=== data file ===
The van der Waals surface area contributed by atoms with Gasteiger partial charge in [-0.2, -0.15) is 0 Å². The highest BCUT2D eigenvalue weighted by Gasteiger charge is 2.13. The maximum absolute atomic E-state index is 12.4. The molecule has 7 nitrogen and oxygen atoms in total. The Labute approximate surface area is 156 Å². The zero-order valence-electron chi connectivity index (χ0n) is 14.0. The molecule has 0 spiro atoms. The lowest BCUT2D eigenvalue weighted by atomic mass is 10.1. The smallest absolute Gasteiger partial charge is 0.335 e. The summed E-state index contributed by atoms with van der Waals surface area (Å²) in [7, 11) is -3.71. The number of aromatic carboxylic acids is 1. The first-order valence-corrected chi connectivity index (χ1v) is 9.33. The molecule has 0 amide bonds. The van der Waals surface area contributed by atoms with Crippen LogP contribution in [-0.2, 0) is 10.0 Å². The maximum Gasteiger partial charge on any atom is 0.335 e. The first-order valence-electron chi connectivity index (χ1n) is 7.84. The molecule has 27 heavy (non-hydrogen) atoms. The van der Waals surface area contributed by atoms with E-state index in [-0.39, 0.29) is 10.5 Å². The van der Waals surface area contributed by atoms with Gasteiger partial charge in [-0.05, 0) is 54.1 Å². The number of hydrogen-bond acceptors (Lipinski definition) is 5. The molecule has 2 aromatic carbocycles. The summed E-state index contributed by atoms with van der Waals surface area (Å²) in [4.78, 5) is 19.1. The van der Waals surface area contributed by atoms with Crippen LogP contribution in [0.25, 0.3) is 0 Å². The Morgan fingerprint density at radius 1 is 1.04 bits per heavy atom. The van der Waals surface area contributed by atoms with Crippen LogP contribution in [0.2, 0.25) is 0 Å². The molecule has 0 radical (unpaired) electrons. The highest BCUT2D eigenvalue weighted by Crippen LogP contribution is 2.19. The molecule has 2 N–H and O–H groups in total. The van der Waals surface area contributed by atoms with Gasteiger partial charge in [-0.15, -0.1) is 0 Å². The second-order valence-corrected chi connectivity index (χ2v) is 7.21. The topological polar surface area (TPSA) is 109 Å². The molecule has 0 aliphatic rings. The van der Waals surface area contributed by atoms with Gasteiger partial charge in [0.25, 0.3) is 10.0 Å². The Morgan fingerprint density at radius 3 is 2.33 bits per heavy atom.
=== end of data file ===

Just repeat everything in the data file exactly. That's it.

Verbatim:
The van der Waals surface area contributed by atoms with Gasteiger partial charge in [-0.2, -0.15) is 0 Å². The highest BCUT2D eigenvalue weighted by Gasteiger charge is 2.13. The maximum absolute atomic E-state index is 12.4. The molecule has 7 nitrogen and oxygen atoms in total. The Labute approximate surface area is 156 Å². The zero-order valence-electron chi connectivity index (χ0n) is 14.0. The molecule has 0 spiro atoms. The lowest BCUT2D eigenvalue weighted by atomic mass is 10.1. The smallest absolute Gasteiger partial charge is 0.335 e. The summed E-state index contributed by atoms with van der Waals surface area (Å²) in [7, 11) is -3.71. The number of aromatic carboxylic acids is 1. The first-order valence-corrected chi connectivity index (χ1v) is 9.33. The molecule has 0 amide bonds. The van der Waals surface area contributed by atoms with Crippen LogP contribution in [-0.2, 0) is 10.0 Å². The maximum Gasteiger partial charge on any atom is 0.335 e. The first-order valence-electron chi connectivity index (χ1n) is 7.84. The molecule has 27 heavy (non-hydrogen) atoms. The van der Waals surface area contributed by atoms with E-state index in [-0.39, 0.29) is 10.5 Å². The van der Waals surface area contributed by atoms with Gasteiger partial charge in [-0.05, 0) is 54.1 Å². The number of hydrogen-bond acceptors (Lipinski definition) is 5. The molecule has 2 aromatic carbocycles. The summed E-state index contributed by atoms with van der Waals surface area (Å²) in [4.78, 5) is 19.1. The van der Waals surface area contributed by atoms with Crippen LogP contribution in [0.25, 0.3) is 0 Å². The Morgan fingerprint density at radius 1 is 1.04 bits per heavy atom. The van der Waals surface area contributed by atoms with Crippen LogP contribution in [0.2, 0.25) is 0 Å². The molecule has 0 radical (unpaired) electrons. The highest BCUT2D eigenvalue weighted by Crippen LogP contribution is 2.19. The molecule has 2 N–H and O–H groups in total. The van der Waals surface area contributed by atoms with Gasteiger partial charge in [-0.15, -0.1) is 0 Å². The second-order valence-corrected chi connectivity index (χ2v) is 7.21. The topological polar surface area (TPSA) is 109 Å². The molecule has 0 aliphatic rings. The van der Waals surface area contributed by atoms with Gasteiger partial charge in [0.25, 0.3) is 10.0 Å². The Morgan fingerprint density at radius 3 is 2.33 bits per heavy atom.